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happens that the precise date of a charter is of great im
BOOK portance; and hence it may be presumed, that a copious collection of dates in use, during those ages when circumlocutory methods obtained, will afford valuable aid. I am perfectly aware that lawyers make a technical distinction, for it is not real, between charters and deeds; but for convenience, I apply the terms indifferently to instruments of sale, of exchange, and of donation, whether of lands or privileges. Indeed, there seems to be no reason why diploma, which is the classical name of charter, might not also be designated in the same manner. Instruments of donation, from the time of the Norman conquest, have been commonly called charters; but previously they received other appellations, such as chyrographum, kartula, syngrapha, polipticon (i. e. Forúatuxov), cautio, testimonium, donatio, litere, scedula, arratum, aratum, i. e. ex-aratum. Dr. Hickes produces two instances, which prove that the term chartæ was used before the conquest, and observes, that it was necessary to notice this fact, in order to correct the remark of Ingulphus, that the Normans gave the name of charters to the chirographs of the Anglo-Saxons, as if that term had not been in use among the latter, who in this vernacular language, named the instrument of donation bocor geprite.*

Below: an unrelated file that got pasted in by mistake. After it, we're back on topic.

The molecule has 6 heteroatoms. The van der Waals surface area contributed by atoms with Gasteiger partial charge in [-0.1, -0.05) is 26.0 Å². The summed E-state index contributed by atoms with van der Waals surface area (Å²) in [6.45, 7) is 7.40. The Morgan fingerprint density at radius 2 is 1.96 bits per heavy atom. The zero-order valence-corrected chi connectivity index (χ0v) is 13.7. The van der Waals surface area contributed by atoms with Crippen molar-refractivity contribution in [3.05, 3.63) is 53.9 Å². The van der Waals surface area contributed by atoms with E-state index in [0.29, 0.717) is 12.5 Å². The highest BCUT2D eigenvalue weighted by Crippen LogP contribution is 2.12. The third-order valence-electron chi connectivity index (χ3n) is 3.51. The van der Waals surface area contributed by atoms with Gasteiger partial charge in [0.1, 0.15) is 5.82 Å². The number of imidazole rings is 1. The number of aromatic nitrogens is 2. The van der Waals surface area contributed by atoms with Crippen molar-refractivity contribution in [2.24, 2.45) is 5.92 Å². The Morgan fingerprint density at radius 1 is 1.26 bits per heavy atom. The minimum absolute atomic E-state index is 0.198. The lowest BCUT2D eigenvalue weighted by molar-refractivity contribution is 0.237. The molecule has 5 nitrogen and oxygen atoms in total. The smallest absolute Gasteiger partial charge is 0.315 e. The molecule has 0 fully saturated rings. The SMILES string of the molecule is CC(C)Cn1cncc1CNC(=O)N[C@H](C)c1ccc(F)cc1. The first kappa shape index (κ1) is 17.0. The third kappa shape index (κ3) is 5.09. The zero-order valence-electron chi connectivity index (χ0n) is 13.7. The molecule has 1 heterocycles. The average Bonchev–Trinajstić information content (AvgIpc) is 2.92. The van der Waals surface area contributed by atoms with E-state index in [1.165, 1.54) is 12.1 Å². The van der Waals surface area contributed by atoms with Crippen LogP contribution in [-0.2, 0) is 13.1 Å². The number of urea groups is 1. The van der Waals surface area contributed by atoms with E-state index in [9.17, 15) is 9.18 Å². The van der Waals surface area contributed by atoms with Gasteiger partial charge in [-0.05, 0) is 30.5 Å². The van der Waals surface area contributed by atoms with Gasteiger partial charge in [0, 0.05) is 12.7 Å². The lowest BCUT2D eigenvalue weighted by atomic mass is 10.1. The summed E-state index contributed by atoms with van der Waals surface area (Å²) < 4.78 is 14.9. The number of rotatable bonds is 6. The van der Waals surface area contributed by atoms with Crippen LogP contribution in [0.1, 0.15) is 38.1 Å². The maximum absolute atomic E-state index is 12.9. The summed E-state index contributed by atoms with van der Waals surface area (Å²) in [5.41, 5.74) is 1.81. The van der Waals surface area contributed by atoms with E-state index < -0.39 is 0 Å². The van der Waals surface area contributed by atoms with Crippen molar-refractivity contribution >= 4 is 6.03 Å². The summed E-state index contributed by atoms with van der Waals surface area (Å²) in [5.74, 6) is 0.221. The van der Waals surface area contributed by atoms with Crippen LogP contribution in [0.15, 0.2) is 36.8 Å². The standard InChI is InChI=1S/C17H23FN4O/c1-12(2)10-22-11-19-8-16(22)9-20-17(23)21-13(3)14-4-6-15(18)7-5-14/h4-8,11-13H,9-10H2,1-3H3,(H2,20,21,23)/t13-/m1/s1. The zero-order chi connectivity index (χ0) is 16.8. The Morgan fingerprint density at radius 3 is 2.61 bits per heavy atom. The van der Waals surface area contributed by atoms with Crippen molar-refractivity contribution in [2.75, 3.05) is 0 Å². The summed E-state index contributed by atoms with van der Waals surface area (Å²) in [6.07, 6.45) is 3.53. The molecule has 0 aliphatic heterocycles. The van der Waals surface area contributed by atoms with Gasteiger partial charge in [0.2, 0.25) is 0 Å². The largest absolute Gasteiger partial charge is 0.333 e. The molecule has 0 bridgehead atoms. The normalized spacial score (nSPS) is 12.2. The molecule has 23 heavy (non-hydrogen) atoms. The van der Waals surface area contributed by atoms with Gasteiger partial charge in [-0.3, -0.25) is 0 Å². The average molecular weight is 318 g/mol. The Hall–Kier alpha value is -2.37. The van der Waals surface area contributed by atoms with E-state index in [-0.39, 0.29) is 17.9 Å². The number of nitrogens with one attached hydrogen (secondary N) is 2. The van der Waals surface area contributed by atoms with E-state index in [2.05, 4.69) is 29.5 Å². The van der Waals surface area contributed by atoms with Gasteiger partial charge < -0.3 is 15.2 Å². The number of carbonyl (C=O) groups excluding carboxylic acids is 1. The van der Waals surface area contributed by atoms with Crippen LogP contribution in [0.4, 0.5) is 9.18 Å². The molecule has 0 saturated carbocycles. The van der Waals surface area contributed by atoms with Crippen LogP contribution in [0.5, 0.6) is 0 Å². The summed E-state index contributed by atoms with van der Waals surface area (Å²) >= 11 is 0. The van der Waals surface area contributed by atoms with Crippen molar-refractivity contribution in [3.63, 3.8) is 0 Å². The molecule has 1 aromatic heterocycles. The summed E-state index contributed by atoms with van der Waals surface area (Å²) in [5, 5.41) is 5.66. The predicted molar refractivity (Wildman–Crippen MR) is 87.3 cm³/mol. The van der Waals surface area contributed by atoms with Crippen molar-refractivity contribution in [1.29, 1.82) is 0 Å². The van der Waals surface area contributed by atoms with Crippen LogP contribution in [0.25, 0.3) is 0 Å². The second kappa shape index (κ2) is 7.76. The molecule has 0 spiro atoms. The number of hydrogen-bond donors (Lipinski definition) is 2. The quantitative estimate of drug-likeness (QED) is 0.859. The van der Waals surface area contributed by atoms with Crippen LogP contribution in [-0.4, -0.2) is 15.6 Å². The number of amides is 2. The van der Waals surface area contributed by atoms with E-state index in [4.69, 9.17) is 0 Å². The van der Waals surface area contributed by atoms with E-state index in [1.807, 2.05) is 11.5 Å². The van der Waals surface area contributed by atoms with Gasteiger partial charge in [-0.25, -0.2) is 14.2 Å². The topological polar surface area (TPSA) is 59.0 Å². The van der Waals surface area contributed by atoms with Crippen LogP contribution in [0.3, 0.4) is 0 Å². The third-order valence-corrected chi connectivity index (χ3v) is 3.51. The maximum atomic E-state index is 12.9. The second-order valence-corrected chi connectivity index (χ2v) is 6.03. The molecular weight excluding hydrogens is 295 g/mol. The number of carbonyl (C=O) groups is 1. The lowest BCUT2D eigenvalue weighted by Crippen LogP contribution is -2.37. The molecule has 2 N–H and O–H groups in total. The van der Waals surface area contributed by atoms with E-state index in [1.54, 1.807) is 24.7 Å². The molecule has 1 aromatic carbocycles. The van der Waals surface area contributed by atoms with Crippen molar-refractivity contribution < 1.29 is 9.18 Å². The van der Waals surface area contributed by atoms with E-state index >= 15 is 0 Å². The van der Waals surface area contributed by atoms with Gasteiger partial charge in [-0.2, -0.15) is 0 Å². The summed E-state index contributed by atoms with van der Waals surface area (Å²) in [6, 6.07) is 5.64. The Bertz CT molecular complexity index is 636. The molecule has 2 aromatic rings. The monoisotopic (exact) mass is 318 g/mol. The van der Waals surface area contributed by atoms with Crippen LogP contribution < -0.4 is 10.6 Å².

The material of charters, it is well known, consisted of parchment; but M. Schwander, of Vienna, is said to have found in the imperial library a small charter, bearing the date of 1243, on linen paper. +